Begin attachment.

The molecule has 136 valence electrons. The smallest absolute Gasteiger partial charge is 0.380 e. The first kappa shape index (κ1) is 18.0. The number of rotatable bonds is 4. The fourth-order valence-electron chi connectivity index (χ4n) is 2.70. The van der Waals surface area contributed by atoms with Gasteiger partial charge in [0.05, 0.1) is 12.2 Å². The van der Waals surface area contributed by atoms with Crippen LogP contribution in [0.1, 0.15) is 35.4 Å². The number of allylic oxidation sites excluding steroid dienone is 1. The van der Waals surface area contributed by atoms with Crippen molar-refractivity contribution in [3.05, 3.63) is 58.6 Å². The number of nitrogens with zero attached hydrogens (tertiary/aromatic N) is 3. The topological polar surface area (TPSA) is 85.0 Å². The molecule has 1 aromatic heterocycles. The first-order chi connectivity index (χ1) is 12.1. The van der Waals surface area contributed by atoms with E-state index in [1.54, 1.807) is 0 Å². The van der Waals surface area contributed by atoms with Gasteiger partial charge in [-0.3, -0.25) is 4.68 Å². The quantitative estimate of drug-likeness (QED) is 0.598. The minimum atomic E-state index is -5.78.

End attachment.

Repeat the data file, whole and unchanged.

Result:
The molecule has 136 valence electrons. The smallest absolute Gasteiger partial charge is 0.380 e. The first kappa shape index (κ1) is 18.0. The number of rotatable bonds is 4. The fourth-order valence-electron chi connectivity index (χ4n) is 2.70. The van der Waals surface area contributed by atoms with Gasteiger partial charge in [0.05, 0.1) is 12.2 Å². The van der Waals surface area contributed by atoms with Crippen LogP contribution in [0.1, 0.15) is 35.4 Å². The number of allylic oxidation sites excluding steroid dienone is 1. The van der Waals surface area contributed by atoms with Crippen molar-refractivity contribution in [3.05, 3.63) is 58.6 Å². The number of nitrogens with zero attached hydrogens (tertiary/aromatic N) is 3. The topological polar surface area (TPSA) is 85.0 Å². The molecule has 1 aromatic heterocycles. The first-order chi connectivity index (χ1) is 12.1. The van der Waals surface area contributed by atoms with E-state index in [1.54, 1.807) is 0 Å². The van der Waals surface area contributed by atoms with Gasteiger partial charge in [-0.3, -0.25) is 4.68 Å². The quantitative estimate of drug-likeness (QED) is 0.598. The minimum atomic E-state index is -5.78.